By Robert Woodworth
A light rail system is a great way to reduce traffic congestion, improve walkability, and revitalize neighborhoods around stations, not to mention the massive environmental benefit of trains versus cars.
They are often expensive to build in America because land is prohibitively expensive to obtain. This is not the case in Spokane, a city that was built around a rail line. We have a unique opportunity to use existing infrastructure and owned by BNSF and WADOT to construct a light rail system for a fraction of the cost of other cities.
The main advantage is the downtown BNSF line. There is room to add a rail line to the elevated railway crossing through, or even share one of the existing lines. In addition to ample space, the downtown elevated rail line also has a number of buildings already attached. One of these disused rail docks could be purchased and renovated into a rail platform, delivering travelers straight from the airport to a short walk to their hotels.
This low-cost, 10-mile line could run from the Spokane International Airport, starting near the car rentals and looping north around the runways, to Havana Street, delivering passengers to the fairgrounds, alleviating the traffic jams we experience when an event lets out. The Havana platform could also have a Park and Ride lot to give Spokane Valley residents a convenient way to the airport.
Several options for downtown stops include some vacant BNSF land near Browne’s Addition, (which could be supplemented by a pedestrian bridge over the freeway to give access to the lower South Hill), the roof of Europa Restaurant, and near the new Gateway pedestrian bridge at WSU’s Spokane Campus.
The second available corridor is the wide center median of Interstate 90 leading to the airport, which is being used to attract litter. This is the most direct route, and wouldn’t require the expensive land purchases that scuttled the 2006 light rail plans. Freeway median rail lines are a proven concept, and gaining popularity around the country. The 5% grade of Sunset Hill is not an issue; Boston’s Green Line climbs a 6.5% grade, and Sacramento, California’s Light Rail climbs a 7% grade.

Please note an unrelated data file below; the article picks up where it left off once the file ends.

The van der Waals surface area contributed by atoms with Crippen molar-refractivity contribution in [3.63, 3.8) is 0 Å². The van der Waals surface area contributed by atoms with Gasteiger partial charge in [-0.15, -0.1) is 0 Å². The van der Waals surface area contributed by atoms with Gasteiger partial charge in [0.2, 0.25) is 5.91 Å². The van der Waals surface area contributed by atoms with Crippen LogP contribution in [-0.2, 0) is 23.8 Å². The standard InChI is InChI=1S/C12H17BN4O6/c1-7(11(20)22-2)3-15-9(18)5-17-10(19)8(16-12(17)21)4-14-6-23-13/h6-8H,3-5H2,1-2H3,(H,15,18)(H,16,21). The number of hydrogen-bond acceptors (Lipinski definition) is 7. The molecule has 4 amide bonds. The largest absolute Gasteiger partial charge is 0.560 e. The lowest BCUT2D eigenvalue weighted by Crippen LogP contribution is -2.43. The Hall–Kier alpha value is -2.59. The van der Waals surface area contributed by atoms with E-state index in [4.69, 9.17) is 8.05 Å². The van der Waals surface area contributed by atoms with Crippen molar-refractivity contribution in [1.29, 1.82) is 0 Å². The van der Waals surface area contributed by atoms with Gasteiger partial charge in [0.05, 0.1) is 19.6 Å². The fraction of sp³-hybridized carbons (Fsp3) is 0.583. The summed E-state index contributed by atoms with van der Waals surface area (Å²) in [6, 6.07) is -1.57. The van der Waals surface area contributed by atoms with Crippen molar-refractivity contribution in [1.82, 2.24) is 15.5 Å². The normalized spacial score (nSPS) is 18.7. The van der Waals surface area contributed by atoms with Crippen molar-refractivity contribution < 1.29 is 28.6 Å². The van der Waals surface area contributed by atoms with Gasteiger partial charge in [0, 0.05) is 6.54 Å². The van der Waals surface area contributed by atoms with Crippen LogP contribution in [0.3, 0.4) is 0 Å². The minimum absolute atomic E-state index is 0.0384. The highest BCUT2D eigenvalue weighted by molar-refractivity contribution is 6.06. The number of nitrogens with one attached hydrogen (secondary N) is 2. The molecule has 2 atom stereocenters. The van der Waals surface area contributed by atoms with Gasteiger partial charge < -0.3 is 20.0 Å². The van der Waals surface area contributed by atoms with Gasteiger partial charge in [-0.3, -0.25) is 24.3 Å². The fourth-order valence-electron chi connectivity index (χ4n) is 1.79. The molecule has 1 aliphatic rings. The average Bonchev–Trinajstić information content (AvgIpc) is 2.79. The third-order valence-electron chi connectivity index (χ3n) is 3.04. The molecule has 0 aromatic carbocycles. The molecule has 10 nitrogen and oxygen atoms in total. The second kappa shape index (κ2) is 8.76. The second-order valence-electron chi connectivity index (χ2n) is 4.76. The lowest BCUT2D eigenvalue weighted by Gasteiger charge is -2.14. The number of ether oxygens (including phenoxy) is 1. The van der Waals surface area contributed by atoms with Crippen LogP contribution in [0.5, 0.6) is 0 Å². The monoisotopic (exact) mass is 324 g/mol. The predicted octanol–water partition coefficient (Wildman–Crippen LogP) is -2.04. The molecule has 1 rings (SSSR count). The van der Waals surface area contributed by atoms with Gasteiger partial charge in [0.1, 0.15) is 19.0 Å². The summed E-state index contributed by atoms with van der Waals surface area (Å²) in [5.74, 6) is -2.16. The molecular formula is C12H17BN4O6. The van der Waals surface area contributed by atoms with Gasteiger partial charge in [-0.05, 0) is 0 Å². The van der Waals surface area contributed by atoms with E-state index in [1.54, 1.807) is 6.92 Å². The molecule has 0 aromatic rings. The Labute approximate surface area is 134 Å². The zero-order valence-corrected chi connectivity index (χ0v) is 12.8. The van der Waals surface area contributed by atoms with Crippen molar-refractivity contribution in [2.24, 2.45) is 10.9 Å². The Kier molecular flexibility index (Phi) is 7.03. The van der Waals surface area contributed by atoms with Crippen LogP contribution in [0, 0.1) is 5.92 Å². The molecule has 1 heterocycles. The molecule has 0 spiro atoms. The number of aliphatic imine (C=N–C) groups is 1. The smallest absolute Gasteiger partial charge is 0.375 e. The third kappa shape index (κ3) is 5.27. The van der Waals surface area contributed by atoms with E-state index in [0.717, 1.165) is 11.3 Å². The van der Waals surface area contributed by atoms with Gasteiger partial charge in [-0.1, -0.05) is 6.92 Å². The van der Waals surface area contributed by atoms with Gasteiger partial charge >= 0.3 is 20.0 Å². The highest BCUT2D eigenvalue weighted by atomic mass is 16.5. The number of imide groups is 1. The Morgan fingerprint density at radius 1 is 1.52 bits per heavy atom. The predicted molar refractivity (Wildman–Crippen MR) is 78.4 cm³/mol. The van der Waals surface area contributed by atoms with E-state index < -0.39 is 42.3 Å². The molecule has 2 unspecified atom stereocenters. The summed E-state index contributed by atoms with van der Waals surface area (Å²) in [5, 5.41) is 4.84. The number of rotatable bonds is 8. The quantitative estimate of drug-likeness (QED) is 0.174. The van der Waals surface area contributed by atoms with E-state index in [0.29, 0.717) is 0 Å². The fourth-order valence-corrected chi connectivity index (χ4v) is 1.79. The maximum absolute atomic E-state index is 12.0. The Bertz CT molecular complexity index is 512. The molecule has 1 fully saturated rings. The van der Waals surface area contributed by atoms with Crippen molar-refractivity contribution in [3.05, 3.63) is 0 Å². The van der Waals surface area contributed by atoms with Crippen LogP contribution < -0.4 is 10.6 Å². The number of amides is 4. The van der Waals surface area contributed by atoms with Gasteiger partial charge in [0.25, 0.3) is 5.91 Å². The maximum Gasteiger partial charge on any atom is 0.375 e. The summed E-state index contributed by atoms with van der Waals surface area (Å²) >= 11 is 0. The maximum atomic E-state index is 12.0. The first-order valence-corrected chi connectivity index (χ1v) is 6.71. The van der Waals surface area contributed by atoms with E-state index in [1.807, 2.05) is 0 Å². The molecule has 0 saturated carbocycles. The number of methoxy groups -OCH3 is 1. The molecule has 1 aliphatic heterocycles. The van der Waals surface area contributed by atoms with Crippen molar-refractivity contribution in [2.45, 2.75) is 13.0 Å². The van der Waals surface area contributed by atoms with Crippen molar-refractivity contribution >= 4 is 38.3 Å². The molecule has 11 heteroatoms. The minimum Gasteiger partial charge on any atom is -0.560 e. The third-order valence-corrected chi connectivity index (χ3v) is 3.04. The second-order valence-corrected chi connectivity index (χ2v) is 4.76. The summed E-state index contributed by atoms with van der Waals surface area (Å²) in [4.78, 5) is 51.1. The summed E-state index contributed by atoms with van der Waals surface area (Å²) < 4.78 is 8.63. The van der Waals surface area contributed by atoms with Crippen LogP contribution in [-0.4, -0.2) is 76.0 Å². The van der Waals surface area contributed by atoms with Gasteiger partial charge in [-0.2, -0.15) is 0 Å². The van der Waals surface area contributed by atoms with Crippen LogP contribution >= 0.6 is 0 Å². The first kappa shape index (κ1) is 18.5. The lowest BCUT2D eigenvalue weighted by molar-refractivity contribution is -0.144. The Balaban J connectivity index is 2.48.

This entire line would require two major projects, a flyover bridge from the Rosamond I-90 overpass connecting to the Highbridge rail bridge, and a flyover bridge exiting the I-90 median at the airport. Looking at similar rail projects, each bridge is estimated to cost $30 million, plus $5 million to build rail platforms, plus $8 million to build 4 miles of new track from the Rosamond overpass to Spokane International Airport, plus $10 million for the trains themselves.
This $83 million price tag is a paltry sum compared to the $879 million price tag for the North Spokane Corridor. With the low maintenance cost of rail compared to roadways, this investment will pay off for many years. At $8.3 million per mile, this would be the cheapest light rail project in the U.S. by a wide margin, setting the example for other projects nationwide. This even has the potential to be cheaper than the new City Line electric bus rapid transit system being built, and the two lines would complement each other in functionality.
With The American Jobs Plan being rolled out by the Biden Administration, providing infrastructure dollars, now would be a good time to look at funding.
Robert Woodworth was born in Spokane and has worked in transportation for 10 years.
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